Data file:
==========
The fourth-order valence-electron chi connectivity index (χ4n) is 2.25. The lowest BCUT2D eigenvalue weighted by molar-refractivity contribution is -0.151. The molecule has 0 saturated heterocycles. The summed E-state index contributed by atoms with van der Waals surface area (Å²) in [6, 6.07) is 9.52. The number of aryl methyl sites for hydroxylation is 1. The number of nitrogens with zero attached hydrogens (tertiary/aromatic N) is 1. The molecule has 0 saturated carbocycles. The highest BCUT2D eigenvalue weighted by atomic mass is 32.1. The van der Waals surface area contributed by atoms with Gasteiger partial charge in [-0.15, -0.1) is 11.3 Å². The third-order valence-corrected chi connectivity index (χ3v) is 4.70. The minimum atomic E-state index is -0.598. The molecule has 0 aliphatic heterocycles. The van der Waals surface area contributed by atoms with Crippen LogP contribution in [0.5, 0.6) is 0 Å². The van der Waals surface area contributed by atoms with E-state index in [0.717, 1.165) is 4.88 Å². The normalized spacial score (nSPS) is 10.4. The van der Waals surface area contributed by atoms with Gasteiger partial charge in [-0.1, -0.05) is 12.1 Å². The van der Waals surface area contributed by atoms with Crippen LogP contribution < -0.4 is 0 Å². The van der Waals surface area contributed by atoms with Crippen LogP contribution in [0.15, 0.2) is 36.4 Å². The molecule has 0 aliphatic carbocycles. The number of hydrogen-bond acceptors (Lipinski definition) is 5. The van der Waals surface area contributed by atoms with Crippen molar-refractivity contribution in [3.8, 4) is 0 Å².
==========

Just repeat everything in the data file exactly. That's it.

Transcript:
The fourth-order valence-electron chi connectivity index (χ4n) is 2.25. The lowest BCUT2D eigenvalue weighted by molar-refractivity contribution is -0.151. The molecule has 0 saturated heterocycles. The summed E-state index contributed by atoms with van der Waals surface area (Å²) in [6, 6.07) is 9.52. The number of aryl methyl sites for hydroxylation is 1. The number of nitrogens with zero attached hydrogens (tertiary/aromatic N) is 1. The molecule has 0 saturated carbocycles. The highest BCUT2D eigenvalue weighted by atomic mass is 32.1. The van der Waals surface area contributed by atoms with Gasteiger partial charge in [-0.15, -0.1) is 11.3 Å². The third-order valence-corrected chi connectivity index (χ3v) is 4.70. The minimum atomic E-state index is -0.598. The molecule has 0 aliphatic heterocycles. The van der Waals surface area contributed by atoms with Crippen LogP contribution in [0.5, 0.6) is 0 Å². The van der Waals surface area contributed by atoms with E-state index in [0.717, 1.165) is 4.88 Å². The normalized spacial score (nSPS) is 10.4. The van der Waals surface area contributed by atoms with Gasteiger partial charge in [-0.1, -0.05) is 12.1 Å². The van der Waals surface area contributed by atoms with Crippen LogP contribution < -0.4 is 0 Å². The van der Waals surface area contributed by atoms with Crippen LogP contribution in [0.15, 0.2) is 36.4 Å². The molecule has 0 aliphatic carbocycles. The number of hydrogen-bond acceptors (Lipinski definition) is 5. The van der Waals surface area contributed by atoms with Crippen molar-refractivity contribution in [3.8, 4) is 0 Å².